For Immediate Release Media
Program provides students the opportunity to further their education and help defray the cost of post-secondary education Slate Belt Rising, a program of Community Action Lehigh Valley, announced it is now accepting applications for its 2021 Scholarship Program. The $500 scholarships are available to high school seniors who have been accepted at a four-year university/college, community college, technical school, or entering the workforce in a trade; as well as adults continuing their education. Applicants must reside in the Bangor Area School District or Pen Argyl School District.
“Slate Belt Rising created this scholarship program keeping in mind that there are people of all ages pursuing different levels of education and different career paths that need financial help to achieve their goals,” said Stephen Reider, Director of Slate Belt Rising. “Our program allows students the versatility to use funds to continue their education at two- and four-year colleges and universities, as well as trade schools, graduate school, and purchase the tools needed to enter the workforce in a trade.”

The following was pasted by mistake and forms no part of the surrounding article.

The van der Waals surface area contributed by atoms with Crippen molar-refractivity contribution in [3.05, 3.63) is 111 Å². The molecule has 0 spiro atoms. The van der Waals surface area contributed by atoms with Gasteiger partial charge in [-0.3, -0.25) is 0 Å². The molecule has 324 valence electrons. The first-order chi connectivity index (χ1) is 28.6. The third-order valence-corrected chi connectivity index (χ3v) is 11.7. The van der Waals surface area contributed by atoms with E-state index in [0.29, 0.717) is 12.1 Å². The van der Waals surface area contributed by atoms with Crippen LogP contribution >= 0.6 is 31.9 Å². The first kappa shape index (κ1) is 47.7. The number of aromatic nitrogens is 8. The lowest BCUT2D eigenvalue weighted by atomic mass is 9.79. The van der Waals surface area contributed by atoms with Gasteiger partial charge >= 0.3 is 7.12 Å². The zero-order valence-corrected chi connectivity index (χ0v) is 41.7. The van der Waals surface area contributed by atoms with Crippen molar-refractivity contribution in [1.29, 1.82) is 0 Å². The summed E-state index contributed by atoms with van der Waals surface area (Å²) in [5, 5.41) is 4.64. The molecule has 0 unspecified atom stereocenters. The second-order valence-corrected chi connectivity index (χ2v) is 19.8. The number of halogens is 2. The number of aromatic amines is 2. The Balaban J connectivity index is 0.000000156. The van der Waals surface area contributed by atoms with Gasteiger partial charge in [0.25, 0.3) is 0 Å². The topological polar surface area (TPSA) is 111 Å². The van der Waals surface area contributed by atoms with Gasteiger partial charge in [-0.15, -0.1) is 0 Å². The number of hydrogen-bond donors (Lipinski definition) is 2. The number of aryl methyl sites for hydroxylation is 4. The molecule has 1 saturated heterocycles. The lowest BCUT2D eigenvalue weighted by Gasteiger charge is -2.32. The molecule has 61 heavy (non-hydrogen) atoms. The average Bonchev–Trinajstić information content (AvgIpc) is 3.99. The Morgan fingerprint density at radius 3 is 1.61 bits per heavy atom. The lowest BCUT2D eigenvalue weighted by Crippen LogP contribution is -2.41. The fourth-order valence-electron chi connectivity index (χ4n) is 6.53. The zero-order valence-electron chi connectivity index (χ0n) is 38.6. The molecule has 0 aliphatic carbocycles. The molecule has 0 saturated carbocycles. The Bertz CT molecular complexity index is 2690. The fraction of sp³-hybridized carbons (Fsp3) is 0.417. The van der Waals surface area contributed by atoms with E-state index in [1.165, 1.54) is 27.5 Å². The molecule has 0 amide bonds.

Applicants are required to submit an application, two letters of recommendation, and official school transcripts. Scholarship funds must be used exclusively for tuition at post-secondary educational institutions that normally maintain a regular faculty and curriculum, and for fees, books, supplies, and equipment required for courses at such institutions, for room and board expenses payable to the institution, or for the purchase of tools for a student entering the workforce in a trade.
Launched in 2019, the Slate Belt Rising Scholarship Program has provided $6,000 in funds for nine students to date.
Applications are currently open and being accepted until April 9, 2021. Grantees will be notified in mid-late April, 2021. For full guidelines and application, visit slatebeltrising.org. Questions can be directed to Stephen Reider at email@example.com or 484-523-0900.
About Community Action
Community Action operates a wide range of programs designed to improve the quality of life for low-income people in the region. Those programs include the Second Harvest Food Bank, the Sixth Street Shelter, housing initiatives like homeownership counseling and foreclosure mitigation, rehab and new construction. The agency operates entrepreneurial programs that make loans and offer small business training. It also does extensive neighborhood revitalization work in downtown Allentown, south Bethlehem and the Slate Belt, ranging from façade improvements and creating pocket parks to planting trees and streetscaping. Only 32% of its budget comes from government funding, a proportion without equal among more than 1,000 Community Action Agencies in the nation.